MEXICO’S Andres Manuel Lopez Obrador (commonly called “AMLO”) won the presidency with in excess of 53% of the vote, with his MORENA (Movimiento Regeneración Nacional) coalition in July 2018. This was AMLO’s third presidential run, and his MORENA coalition also won a majority of the seats in Mexico’s Senate and Congress, as well as four governorships.

Before being sworn in on 1 December 2018, AMLO held two important plebiscites. The first, held last October, called for a referendum to cancel construction of Mexico City’s $13.5 Billion airport project. The referendum resulted in a vote to cancel the airport project to replace Benito Juarez International Airport in CDMX, even though only 1% of electorate participated. After the vote, investor confidence plummeted – especially among holders of airport bonds. Notwithstanding this, after being sworn in, AMLO ratified the vote to cancel the new airport.

The second resulted in the approval of several proposals, including a proposed “Maya Train” in the Yucatan peninsula (with an estimated cost in excess of US$8 Billion). The “Maya Train” project has faced opposition in the region.

After assuming power, AMLO decreed the closing of all of the ProMexico office worldwide, and has moved to replace most of Mexico’s consul generals and ambassadors around the world with his own choices.

A major issue in the election was corruption and AMLO promised “to purify public life” on taking office.

AMLO has publicly praised former president Lazaro Cardenas, who nationalized Mexico’s petroleum in the 1930’s, and former president Hugo Chavez of Venezuela. He has not picked many public fights with Donald Trump but has recently granted entry to thousands of Central American migrants in caravan to the U.S.-Mexico border.

AMLO’s appointments to key ministries have been well received, though some question their influence on the president’s decision-making:

  • Finance Secretary, Carlos Manuel Urzua Macias, served in the same capacity in Mexico City’s government and received his PhD in Economics in the University of Wisconsin
  • Economy Secretary, Graciela Marquez Colin, is an academic with a PhD in History from Harvard
  • Foreign Affairs, Hector Vasconcelos, has his PhD from Oxford and served as Mexico’s ambassador to Denmark, Norway and Iceland.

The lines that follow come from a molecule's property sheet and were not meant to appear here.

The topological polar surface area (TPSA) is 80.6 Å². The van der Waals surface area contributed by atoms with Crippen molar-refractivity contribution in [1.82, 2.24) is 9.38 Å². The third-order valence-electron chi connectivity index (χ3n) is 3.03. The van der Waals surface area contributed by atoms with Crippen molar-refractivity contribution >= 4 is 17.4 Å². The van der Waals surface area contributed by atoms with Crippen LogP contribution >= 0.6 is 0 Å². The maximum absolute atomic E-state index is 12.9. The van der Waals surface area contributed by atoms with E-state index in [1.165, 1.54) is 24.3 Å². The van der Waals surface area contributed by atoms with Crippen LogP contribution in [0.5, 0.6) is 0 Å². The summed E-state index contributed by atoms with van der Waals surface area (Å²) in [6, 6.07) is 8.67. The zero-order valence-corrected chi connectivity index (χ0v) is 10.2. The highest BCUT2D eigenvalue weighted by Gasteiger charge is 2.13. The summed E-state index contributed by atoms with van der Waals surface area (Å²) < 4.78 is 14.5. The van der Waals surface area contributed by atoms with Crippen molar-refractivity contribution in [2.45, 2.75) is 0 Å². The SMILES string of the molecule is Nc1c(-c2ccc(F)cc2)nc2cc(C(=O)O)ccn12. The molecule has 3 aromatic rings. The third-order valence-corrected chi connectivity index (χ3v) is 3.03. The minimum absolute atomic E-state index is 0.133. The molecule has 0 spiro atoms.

• Interior, Olga Maria Sanchez, is a former Supreme Court judge, holding several doctorates of distinguished universities.

Key challenges for AMLO:

  • Keeping the many electoral promises made on eliminating corruption, improving equality
  • Keeping petroleum flowing, given recent pipeline shut down to prevent drug lords siphoning
  • How AMLO deals with drug cartels and domestic violence
  • How AMLO deals with the Trump Administration and the new USMCA trade agreement

Key indicators:

  • Unemployment rate is officially listed 4.0% of labor force (although many feel it is much higher) –will it continue low?
  • GDP growth is low, 2+% for 2018-2019 – will political uncertainty hurt investment?
  • Mexico Peso to US Dollar: currently 19:1 – will currency depreciate or hold firm?
  • Mexican stock market (“EWW”) has declined 5% since AMLO’s election.

Key sectors and opportunities:

  • Maquiladora (re-assembly) operations include thousands of multinational companies
  • Tourism expenditures surpassed $25 billion, with 31 million+ visitors in 2018
  • Petroleum – will reforms under previous administration to open sector to multinational ‘’service contracts’’ be honored or not?

PNWA Support: Stephen Walroth-Sadurni has been named Senior Advisor, Mexico and Central America, and has offices in Miami and Seattle, and a correspondent office in Mexcio City. Stephen is also president, U.S. – Mexico Chamber of Commerce | NW Chpater and can be reached by email at: walroth.s@walsadlaw.com.